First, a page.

• The second boost circuitry 116 is generally coupled to inductor L1 which steps up the battery supplied voltage from 1.5 volts to about 3.0 or 3.3 volts to serve as voltage VDD. The second boost circuit 116 serves as a boost for the voltage VDD and provides stable operating voltage and/or power to the microprocessor 110.
  • The three-position switch 22 allows for switching amongst the visible, IR and side light positions. The three-position switch 22 also serves as a return path to ground for electrical current for both the visible white and blue LEDs 14 and 18. The IR LED 16 also passes current to ground when switch 22 is in the IR position.
  • Referring to FIG. 12, an alternate second control circuit 100 is shown providing a substantially constant voltage to the light sources 14, 16, 18 and 20. In this second embodiment, a single boost circuit configuration is employed. The control circuitry 100 generally illustrated in FIG. 12 includes microprocessor 1 10 having outputs coupled to transistors 120, 122, 124 for controlling white light LED 14, colored LED 18 and side LED 20, respectively. The microprocessor 110 receives as inputs signals from switches 24 and 26 on lines RB0 and RB1 which are generated in response to user activation.
  • Control circuitry 100 includes a single boost circuit 116 in FIG. 12 for providing a rail voltage of 3.8 volts that serves as a substantially constant voltage supply of 3.8 volts for powering light sources 14, 16, 18 and 20. Additionally, the boosted 3.8 volts is used to power the microprocessor 110. The single boost circuitry 116 generally includes an inductor L coupled to the battery which supplies the voltage of about 1.5 volts. The voltage of 1.5 volts is stepped up by inductor L to 3.8 volts and serves as the rail voltage. Coupled between the rail supplying 3.8 volts and each of the light sources 14, 16, 18 and 20 are resistors R that serve as current limiting resistors. With the three-position switch 22 in the IR position, current flows from the rail of 3.8 volts through IR LED 16 and then to ground through the three-position switch 22, which is shown having four terminals, with one terminal connected to ground. With the three-position switch 22 in the side light position, current flows from the rail voltage of 3.8 volts through the side LED 20 as controlled by transistor 124 to ground through the switch 22. With the three-position switch 22 in the off position, current may flow through either LED 14 or LED 18 from the 3.8 volt rail to ground as controlled by transistors 120 and 122.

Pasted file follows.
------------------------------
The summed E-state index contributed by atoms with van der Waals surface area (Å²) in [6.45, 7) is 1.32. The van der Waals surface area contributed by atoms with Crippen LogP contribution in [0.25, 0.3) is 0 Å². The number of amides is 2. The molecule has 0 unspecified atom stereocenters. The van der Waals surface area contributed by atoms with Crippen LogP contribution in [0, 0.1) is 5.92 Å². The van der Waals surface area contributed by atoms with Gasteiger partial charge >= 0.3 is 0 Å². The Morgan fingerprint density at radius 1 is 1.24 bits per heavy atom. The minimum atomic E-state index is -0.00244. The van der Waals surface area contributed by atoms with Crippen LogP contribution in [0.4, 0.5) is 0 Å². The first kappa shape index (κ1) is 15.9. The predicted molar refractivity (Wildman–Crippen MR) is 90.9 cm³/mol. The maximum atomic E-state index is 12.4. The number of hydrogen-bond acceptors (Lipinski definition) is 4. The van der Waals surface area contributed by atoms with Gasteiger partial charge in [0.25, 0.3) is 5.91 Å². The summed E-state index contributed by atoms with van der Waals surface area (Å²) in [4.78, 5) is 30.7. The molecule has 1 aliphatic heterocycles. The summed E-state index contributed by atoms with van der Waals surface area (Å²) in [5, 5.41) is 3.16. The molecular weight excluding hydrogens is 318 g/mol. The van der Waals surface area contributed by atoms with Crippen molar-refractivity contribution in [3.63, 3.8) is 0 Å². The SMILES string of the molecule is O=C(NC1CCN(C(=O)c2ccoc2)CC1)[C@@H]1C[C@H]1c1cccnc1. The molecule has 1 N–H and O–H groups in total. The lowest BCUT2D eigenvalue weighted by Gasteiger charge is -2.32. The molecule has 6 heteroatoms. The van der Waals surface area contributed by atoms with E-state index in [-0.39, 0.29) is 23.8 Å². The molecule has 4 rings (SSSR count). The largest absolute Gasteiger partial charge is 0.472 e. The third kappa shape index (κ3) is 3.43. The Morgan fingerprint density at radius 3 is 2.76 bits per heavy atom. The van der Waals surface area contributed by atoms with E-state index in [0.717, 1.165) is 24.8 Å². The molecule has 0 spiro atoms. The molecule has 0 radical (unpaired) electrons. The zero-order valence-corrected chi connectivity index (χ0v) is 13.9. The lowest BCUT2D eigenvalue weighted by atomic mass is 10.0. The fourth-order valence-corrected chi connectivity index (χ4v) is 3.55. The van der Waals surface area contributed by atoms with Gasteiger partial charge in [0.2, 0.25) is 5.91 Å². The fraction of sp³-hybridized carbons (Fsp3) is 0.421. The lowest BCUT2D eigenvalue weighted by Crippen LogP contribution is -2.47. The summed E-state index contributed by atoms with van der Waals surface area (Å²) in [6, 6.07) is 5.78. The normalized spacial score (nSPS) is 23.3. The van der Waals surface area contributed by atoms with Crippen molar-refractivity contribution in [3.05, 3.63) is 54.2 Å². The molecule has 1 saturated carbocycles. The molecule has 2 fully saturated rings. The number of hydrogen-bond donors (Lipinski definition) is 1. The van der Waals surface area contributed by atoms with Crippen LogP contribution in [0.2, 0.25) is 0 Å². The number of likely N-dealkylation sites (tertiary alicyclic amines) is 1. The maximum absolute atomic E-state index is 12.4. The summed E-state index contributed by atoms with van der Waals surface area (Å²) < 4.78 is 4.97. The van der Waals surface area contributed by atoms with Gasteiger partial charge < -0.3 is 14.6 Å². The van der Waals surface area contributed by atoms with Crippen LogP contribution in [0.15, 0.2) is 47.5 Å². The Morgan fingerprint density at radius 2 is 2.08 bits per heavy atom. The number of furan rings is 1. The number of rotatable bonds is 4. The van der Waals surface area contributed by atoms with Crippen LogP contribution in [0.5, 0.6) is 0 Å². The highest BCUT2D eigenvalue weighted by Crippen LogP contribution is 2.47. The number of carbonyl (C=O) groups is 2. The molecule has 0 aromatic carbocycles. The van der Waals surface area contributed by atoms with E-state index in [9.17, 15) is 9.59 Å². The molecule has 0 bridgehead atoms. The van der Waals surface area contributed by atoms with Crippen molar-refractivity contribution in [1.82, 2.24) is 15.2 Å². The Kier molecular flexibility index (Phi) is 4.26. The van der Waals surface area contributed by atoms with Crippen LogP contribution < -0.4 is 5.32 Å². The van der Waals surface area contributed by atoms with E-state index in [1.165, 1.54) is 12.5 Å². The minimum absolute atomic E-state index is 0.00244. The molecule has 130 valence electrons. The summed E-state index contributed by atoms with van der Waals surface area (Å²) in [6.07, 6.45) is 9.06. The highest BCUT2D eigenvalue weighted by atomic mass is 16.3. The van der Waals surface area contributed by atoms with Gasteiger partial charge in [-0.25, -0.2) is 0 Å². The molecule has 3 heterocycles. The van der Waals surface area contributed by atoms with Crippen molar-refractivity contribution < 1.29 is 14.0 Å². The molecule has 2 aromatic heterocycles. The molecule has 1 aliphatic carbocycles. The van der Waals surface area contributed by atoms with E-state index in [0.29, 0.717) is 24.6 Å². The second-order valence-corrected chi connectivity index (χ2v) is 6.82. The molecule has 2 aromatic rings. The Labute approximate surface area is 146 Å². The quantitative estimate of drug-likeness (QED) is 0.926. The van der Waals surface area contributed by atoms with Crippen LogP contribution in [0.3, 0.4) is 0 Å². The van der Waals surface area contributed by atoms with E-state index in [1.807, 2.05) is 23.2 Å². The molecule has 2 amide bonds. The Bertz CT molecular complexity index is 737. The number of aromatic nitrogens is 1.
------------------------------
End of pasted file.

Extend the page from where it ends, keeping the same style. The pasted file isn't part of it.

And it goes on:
• Thus, the second embodiment of the control circuitry 100 allows for the use of a single boost circuit to supply a substantially constant rail voltage for supplying electrical power to the light sources 14, 16, 18 and 20. In order to make efficient use of the battery power source 58, it should be appreciated that the boost circuit and other control circuitry may be periodically powered on and off to operate in a wake up mode so that electrical current is not continually transmitted through circuitry to drain the battery power source 58.
  • Referring to FIG. 13, the control circuitry 100 is shown according to a third embodiment employing first and second boost circuitry 114 and 116. The control circuitry 100 shown in FIG. 13 employs microprocessor 110, and first and second boost circuits 114 and 116 to provide for another double boost circuit embodiment. In this embodiment, the first boost circuit 114 serves as a current regulator to provide a substantially constant current to the white LED 14, using pulsed frequency modulation (PFM). Thus, the boost circuitry 114 provides current regulation which is generally achieved by the use of inductor L2 to power the highest intensity LED 14.
  • With the three-position switch 22 in the off position, the white LED 14 is activated by switch 24 and transistor Q3 is used to turn off the white LED 14.